Fallen Dynasty’ Review — Strategic and Fast-Paced Soulsborne

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On the outskirts of a village engulfed in flames of demonic flames and red-hot arrows, I defiantly triumphed in battle against the commander of an invading army in a once peaceful meadow. During our battle, my brutal opponent kept me on the back foot, draining my healing resources after failing to parry and recklessly taking powerful blows. I could have done betterI thought.

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But I was thankful to get through the first boss battle during my review Wo Long: Fallen Dynasty without help.

My bittersweet sense of accomplishment quickly faded as my opponent stood up again, swallowing the grain with malevolent energy and transforming into a nightmarish beast, waiting in line for the second half of an already exciting fight.

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Wo Long: Fallen Dynasty is a Soulsborne game that will truly test players’ limits, from their mastery of parrying critical hits to the tactical use of wizard spells to turn the tide of battle. The game’s extraordinary breakneck combat coupled with Chinese themes shaping its gameplay mechanics breathes new life into the ever-popular formula.

Wo Long: Fallen Dynasty

Our rating

Wo Long: Fallen Dynasty is an outstanding Soulsborne that expands on the foundation Nioh with inspirations from Sekiro: Shadows Die Twice and Bloodborne holding tight to his adrenaline struggle.

Developer: Team Ninja

Publisher: Koei Tecmo

Platforms: PS4, PS5, Xbox One, Xbox Series X/S and PC

Release date: March 3, 2023

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Created by Team Ninja, the video game studio behind Nioh and Ninja Gaiden, Wo Long: Fallen Dynasty is an upcoming action RPG starting on March 3rd. Based on the work of Chinese author Luo Guanzhong, Wo Long‘s narrative brings his A romance of three kingdoms to life in video game format, dropping players into war-torn countries as a nameless militia soldier.

As I waded through years of chaos fueled by unscrupulous personalities and demonic entities, I came across several characters based on historical individuals, such as the warlord Cao Cao of the Eastern Han Dynasty and Liu Bei, who founded the Shu Han state.

They became my staunch allies against the enemy defending my path as summonable AI – often saving my skin during battles with insanely fast tigers and nimble zombified soldiers.

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These companions can solve some of the grueling challenges Wo Long — much like Spirit Ashes in Elden Ring — but it never ruined my enjoyment of combat because the game proactively put me in the hot seat to make split-second decisions and kept me on my toes.

Seen through the story, Wo Long he has a good understanding of the events he wants to record. The game doesn’t linger too long in cutscenes, getting players back into the action more quickly.

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And while the combat is the shining star of this title, Ninja’s adaptation of turbulent China closely influences the creativity behind the gameplay mechanics.

For example, Spirit Gauge in Wo Long represents an individual’s willpower during battle, acting as a resource of strength and stamina that increases when aggressively struck and decreases when attacked. Controlling that bar while deflecting regular and unblockable critical hits from opponents turned every battle into a fiery tango.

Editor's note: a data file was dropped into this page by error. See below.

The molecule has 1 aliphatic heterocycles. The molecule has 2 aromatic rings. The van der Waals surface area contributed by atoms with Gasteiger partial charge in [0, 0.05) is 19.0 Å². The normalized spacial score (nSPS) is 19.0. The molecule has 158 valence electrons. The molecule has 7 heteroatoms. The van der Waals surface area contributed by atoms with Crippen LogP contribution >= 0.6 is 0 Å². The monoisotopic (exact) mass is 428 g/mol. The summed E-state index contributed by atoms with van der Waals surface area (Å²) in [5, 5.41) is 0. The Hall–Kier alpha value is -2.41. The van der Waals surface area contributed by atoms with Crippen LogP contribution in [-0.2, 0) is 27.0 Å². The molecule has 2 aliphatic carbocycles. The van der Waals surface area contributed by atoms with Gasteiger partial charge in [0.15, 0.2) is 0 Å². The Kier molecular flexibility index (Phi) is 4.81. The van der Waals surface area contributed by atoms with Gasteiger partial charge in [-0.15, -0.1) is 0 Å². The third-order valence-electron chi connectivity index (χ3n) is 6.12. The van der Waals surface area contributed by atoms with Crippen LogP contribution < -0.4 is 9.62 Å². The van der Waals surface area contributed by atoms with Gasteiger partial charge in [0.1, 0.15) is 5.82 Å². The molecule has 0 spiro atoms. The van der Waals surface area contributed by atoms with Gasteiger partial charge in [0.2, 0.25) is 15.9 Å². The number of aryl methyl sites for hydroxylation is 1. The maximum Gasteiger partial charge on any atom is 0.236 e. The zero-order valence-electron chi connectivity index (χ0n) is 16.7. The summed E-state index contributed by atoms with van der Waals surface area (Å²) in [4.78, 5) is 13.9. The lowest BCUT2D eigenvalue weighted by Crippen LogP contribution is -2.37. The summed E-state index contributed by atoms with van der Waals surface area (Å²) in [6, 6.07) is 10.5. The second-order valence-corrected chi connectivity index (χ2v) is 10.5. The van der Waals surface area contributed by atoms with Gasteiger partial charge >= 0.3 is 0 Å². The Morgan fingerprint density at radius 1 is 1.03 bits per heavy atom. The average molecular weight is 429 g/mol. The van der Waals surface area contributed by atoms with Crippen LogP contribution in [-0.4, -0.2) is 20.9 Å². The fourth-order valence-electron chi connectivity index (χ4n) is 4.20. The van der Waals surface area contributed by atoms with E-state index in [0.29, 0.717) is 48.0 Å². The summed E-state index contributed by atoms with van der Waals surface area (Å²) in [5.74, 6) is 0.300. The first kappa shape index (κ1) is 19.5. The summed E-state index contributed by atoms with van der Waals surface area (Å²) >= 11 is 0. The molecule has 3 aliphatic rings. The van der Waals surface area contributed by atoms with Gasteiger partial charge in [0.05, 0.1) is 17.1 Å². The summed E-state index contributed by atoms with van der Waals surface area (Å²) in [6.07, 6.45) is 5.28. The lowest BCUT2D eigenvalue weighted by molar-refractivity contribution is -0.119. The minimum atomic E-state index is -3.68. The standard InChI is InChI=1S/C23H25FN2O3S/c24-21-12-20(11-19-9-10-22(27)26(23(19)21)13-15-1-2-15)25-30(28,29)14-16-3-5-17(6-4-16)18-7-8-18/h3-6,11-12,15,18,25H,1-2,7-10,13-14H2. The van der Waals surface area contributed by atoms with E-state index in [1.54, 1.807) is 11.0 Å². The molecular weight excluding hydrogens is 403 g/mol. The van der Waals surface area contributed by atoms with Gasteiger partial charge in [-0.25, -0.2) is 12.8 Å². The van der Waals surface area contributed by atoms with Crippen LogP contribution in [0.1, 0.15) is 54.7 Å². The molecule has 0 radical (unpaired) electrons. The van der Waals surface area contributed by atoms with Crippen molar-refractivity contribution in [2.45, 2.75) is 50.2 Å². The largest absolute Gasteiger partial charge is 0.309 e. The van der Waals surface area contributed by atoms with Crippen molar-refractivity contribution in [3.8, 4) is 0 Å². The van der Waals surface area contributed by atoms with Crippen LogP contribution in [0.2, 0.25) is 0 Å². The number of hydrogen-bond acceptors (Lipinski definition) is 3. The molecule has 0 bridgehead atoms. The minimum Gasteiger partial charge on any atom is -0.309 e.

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I had to be fierce and my reactions lightning fast, but the pace of the fight also required a balance of speed to avoid draining my Spirit. Finding a rhythm against enemies with powerful delayed attacks and flurries of punches was incredibly difficult, but satisfying once I figured out their moves.

The nuance of this system expanded when I unlocked sorcerer spells that allowed me to conjure balls of glowing flame or boost my defenses with earth elements at the cost of the Spirit Gauge.

I loved being able to navigate between using lethal martial arts and situational spells – making the battles engrossing and open enough to experiment with different play styles.

While Wo Long focuses primarily on its intense combat system, I was pleasantly surprised by its tactical mechanics that made the formulaic missions and zones refreshing and engaging for many hours of gameplay.

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By raising morale through combat, a leveling system that determined the difficulty of opponents and opened access to new sorcerer spells, I could plot my approach across the map and challenge higher-ranked enemies for rare gear.

Capturing locations with battle flags — whether controlled by enemy leaders or open for capture — also boosted my morale and even refilled my healing items.

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Making the effort to retrieve battle flags and somewhat hidden flag flags behind enemy lines and off the beaten track became a huge priority, putting me in the role of a war tactician making deliberate judgments on the move.

Given how the enemies are laid out on the map, jumping between the dilapidated rooftops of the besieged estates and sneaking through the canals to get to these points felt rewarding and revealed areas hidden from view.

During my trip with Wo Long, the whole experience felt like a familiar romp through a Soulsborne game, but with drastic new additions to the formula that creates a chasm between it and those within the genre. Team Ninja managed to stand out from the FromSoftware games with Nioh and he has rediscovered another, bringing together former features that culminate beautifully Wo Long: Fallen Dynasty.


Fallen Dynasty’ Review — Strategic and Fast-Paced Soulsborne

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